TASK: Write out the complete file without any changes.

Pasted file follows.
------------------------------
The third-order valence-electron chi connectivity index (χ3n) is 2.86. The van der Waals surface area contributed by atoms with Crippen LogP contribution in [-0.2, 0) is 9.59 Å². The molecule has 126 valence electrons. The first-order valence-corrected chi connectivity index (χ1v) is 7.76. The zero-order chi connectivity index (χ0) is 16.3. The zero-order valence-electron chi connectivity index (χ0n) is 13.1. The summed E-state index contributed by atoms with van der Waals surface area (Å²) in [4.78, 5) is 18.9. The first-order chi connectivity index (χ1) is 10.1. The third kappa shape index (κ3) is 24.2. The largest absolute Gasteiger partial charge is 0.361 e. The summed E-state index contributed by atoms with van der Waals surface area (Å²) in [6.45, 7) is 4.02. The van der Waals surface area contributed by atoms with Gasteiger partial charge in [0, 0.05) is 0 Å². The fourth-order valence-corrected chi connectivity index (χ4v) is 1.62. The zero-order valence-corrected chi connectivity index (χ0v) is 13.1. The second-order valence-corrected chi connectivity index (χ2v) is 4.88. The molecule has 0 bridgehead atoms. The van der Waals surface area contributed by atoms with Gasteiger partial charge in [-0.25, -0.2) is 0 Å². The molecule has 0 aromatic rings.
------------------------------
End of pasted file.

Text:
The third-order valence-electron chi connectivity index (χ3n) is 2.86. The van der Waals surface area contributed by atoms with Crippen LogP contribution in [-0.2, 0) is 9.59 Å². The molecule has 126 valence electrons. The first-order valence-corrected chi connectivity index (χ1v) is 7.76. The zero-order chi connectivity index (χ0) is 16.3. The zero-order valence-electron chi connectivity index (χ0n) is 13.1. The summed E-state index contributed by atoms with van der Waals surface area (Å²) in [4.78, 5) is 18.9. The first-order chi connectivity index (χ1) is 10.1. The third kappa shape index (κ3) is 24.2. The largest absolute Gasteiger partial charge is 0.361 e. The summed E-state index contributed by atoms with van der Waals surface area (Å²) in [6.45, 7) is 4.02. The van der Waals surface area contributed by atoms with Gasteiger partial charge in [0, 0.05) is 0 Å². The fourth-order valence-corrected chi connectivity index (χ4v) is 1.62. The zero-order valence-corrected chi connectivity index (χ0v) is 13.1. The second-order valence-corrected chi connectivity index (χ2v) is 4.88. The molecule has 0 bridgehead atoms. The van der Waals surface area contributed by atoms with Gasteiger partial charge in [-0.25, -0.2) is 0 Å². The molecule has 0 aromatic rings.